The Government of India, in cooperation with the Reserve Bank of India, among others, has been gradually reworking and liberalising the foreign exchange regime in India with the purpose of enhancing the "ease of doing business" and simplifying/liberalizing the investment environment. In light of the aforementioned, the RBI issued the Foreign Exchange Management (Overseas Investment) Regulations, 2022, and Foreign Exchange Management (Overseas Investment) Directions, 2022, and the Government of India issued the Foreign Exchange Management (Overseas Investment) Rules, 2022, via Notification No. G.S.R 646(E), dated August 22, 2022.

Even if it is less than 10%, with or without control, equity investment by resident individuals or companies in an unlisted foreign firm will be regarded as ODI. An individual would have to follow ODI compliances in order to make an ODI investment. These include submitting the recently released Form FC and submitting the Annual Performance Report (APR) on a yearly basis in the Form APR.

Before making the investment, Form FC must be sent to Authorized Dealer Bank (AD Bank). It includes information about the investor, a foreign entity, investments, and so forth. Each year, on or before December 31st, AD Bank must receive Form APR, which provides the financial information of a foreign firm.

Certain key changes introduced by OI Regime:

  • Definition of Foreign Entity: The term "foreign entity" has taken the place of the JV/WoS concept under the former overseas direct investment regime. This term refers to any entity created, registered, or incorporated outside of India, including International Financial Services Centers with limited liability. A foreign entity that focuses on strategic industries including oil, gas, coal, mineral ores, submarine cable systems, start-ups, or any other industry the Central Government deems necessary is exempt from the limited liability rule. The OI Regime has specifically added the criteria of "limited liability" to guarantee that the obligation of the Indian party is clear, identifiable, and limited, even though the notion is identical to the previous definitions of JV/WoS.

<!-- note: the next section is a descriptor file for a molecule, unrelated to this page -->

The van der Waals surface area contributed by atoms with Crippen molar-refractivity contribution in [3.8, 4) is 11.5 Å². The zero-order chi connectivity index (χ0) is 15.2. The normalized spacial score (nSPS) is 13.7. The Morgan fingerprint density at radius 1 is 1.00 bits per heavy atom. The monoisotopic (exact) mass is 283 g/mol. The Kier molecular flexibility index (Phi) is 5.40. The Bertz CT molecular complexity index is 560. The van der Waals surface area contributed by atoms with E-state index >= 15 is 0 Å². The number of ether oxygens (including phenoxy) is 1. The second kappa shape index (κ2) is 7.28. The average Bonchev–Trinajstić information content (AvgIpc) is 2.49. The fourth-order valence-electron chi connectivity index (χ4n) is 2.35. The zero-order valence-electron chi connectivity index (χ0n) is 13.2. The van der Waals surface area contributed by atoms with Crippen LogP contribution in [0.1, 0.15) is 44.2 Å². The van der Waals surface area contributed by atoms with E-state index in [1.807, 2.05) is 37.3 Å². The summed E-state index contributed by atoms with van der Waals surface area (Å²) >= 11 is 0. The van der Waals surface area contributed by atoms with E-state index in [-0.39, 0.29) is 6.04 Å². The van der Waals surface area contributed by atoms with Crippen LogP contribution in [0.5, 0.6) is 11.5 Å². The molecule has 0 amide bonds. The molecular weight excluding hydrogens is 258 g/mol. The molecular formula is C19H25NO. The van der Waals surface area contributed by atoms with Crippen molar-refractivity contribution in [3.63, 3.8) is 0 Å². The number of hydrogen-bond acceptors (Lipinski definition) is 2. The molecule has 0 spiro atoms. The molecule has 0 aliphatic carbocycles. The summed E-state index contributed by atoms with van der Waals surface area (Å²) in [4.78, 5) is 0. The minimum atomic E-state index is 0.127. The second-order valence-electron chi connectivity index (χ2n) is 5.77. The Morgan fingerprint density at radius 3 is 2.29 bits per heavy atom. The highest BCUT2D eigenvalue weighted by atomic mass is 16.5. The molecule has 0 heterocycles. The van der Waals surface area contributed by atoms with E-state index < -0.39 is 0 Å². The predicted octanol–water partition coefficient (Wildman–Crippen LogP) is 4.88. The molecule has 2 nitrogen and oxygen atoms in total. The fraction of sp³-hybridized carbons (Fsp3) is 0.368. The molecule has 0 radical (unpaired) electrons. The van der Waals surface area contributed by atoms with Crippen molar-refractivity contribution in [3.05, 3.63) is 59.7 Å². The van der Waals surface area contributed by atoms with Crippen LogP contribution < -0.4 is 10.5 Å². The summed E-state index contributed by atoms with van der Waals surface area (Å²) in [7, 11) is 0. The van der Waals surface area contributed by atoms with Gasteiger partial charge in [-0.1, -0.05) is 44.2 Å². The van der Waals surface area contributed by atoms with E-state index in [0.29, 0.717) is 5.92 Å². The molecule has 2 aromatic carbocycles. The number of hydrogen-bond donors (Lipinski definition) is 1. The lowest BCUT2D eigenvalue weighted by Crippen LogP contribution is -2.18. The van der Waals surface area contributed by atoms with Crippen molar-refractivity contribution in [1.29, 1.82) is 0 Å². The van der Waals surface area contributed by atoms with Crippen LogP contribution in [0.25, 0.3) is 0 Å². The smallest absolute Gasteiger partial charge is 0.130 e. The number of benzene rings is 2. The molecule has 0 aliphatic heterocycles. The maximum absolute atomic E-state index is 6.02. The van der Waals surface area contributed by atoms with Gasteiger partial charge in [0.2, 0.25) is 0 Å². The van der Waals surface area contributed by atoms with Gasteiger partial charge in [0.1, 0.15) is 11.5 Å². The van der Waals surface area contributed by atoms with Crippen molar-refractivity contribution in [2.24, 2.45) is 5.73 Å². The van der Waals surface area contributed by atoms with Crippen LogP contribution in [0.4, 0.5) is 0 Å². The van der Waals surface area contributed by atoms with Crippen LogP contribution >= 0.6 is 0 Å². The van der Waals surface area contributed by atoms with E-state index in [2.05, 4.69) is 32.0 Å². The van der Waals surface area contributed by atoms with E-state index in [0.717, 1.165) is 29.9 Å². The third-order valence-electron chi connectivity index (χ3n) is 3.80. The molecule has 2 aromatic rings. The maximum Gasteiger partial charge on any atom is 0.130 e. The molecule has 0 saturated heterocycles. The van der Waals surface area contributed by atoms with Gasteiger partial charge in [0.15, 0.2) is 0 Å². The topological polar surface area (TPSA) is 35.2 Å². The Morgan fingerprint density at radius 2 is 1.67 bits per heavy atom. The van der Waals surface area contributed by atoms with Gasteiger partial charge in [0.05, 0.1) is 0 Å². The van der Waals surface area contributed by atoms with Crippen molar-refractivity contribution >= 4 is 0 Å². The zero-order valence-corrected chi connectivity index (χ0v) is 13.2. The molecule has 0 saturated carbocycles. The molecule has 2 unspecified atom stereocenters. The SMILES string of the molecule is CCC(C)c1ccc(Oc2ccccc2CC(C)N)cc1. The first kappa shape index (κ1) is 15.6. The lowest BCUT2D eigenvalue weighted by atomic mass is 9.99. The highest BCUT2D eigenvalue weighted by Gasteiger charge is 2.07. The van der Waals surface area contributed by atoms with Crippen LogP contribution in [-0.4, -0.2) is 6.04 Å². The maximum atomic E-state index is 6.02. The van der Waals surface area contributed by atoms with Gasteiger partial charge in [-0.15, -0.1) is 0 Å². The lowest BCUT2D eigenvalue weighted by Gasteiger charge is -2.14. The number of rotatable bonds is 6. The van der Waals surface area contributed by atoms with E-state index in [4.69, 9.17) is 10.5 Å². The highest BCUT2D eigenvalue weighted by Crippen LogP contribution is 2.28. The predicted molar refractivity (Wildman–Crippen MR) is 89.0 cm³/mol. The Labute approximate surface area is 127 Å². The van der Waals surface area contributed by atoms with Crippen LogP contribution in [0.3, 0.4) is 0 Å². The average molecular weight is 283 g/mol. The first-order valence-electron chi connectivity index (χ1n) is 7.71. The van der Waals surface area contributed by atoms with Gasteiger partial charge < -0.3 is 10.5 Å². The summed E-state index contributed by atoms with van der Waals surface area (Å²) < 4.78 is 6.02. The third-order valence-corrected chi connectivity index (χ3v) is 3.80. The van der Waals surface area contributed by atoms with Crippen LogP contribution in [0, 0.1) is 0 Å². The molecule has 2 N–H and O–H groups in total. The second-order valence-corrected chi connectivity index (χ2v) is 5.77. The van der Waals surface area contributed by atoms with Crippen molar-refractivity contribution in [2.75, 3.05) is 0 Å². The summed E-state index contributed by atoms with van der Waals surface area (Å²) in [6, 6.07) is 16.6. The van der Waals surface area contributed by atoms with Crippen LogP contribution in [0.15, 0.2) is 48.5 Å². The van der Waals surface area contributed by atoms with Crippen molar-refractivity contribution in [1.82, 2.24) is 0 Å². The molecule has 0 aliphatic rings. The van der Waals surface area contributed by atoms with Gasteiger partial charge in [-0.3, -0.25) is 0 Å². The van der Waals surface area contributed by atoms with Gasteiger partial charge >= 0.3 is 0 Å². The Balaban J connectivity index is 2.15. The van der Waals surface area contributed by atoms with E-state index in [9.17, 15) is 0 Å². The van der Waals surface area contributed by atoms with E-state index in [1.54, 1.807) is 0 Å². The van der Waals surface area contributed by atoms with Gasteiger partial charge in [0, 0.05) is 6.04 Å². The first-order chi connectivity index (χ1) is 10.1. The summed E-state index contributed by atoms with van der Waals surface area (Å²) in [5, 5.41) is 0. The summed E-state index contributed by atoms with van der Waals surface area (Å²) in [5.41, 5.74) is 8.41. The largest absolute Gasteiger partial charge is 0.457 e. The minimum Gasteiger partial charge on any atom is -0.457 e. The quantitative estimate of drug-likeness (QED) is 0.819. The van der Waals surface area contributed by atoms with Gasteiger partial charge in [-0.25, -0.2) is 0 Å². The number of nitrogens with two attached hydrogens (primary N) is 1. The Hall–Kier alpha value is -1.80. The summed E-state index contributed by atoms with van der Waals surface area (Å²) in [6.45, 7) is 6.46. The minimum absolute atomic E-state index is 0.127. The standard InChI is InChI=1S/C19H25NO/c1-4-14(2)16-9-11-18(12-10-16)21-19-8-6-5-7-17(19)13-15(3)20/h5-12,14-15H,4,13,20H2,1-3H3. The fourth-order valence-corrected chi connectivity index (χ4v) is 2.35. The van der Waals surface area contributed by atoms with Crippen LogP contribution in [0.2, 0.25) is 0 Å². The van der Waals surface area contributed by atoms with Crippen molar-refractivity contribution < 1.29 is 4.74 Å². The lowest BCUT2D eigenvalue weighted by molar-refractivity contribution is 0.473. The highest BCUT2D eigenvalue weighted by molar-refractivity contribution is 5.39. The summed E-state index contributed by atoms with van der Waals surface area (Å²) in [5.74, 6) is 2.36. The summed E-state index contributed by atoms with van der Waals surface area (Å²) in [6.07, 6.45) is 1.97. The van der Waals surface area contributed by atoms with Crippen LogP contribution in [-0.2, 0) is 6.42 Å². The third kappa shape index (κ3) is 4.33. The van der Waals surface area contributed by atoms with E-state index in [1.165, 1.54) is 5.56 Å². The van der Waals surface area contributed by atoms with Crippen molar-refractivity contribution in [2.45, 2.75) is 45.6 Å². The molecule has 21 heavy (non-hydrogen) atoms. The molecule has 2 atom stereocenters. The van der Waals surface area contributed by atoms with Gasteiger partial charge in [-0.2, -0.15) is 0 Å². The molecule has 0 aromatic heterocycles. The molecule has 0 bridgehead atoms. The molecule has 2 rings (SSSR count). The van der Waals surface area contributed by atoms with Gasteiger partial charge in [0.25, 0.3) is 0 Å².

• Overseas Direct Investment and Overseas Portfolio Investment: By including a precise and distinct definition of an overseas portfolio investment, the long-standing ambiguity between a portfolio investment and an ODI by an Indian party has been cleared up. OPI refers to any foreign investment that is not an ODI, except investments in unlisted debt instruments and securities issued by Indian residents who are not located in an IFSC. Only listed businesses were allowed to make portfolio investments under the previous ODI Regime. Unlisted Indian enterprises, local people, mutual funds, alternative investment funds, and venture capital funds are now part of the investor universe.
  • Control: The OI Regime has defined "control" as the ability to select a majority of the directors, to direct management, to make policy decisions, whether acting alone or jointly, directly or indirectly, including by virtue of their ownership or management rights, shareholders' agreements or voting agreements that grant them 10% or more of the voting rights, or in any other way in the entity. Even though just 10% of voting rights will be deemed "control" under the OI Regime, the concept of "control" is consistent with the term's commonly used definition. It is possible that the introduction of 10% threshold has been done with an intent to maintain a clear demarcation between ODI and OPI.
  • Pricing Guidelines: When shares were transferred, swapped, or divested entirely or partially, for example, valuation was required under the previous ODI framework. The idea of price standards, as it applied to foreign direct investment, did not, however, expressly apply to international investments. The OI Regime has now introduced the idea of pricing guidelines, according to which all equity capital issues or transfers of shares of foreign entities from persons residing outside of India, from persons residing inside India to persons residing inside India who are eligible to make such investments, or from persons residing inside India to persons residing outside of India, must be priced on an arm's length basis. This concept is subject to some exceptions. The Authorized Dealer bank is in charge of ensuring compliance with arm's length pricing while taking into account valuations made using any commonly accepted international pricing technique for valuation.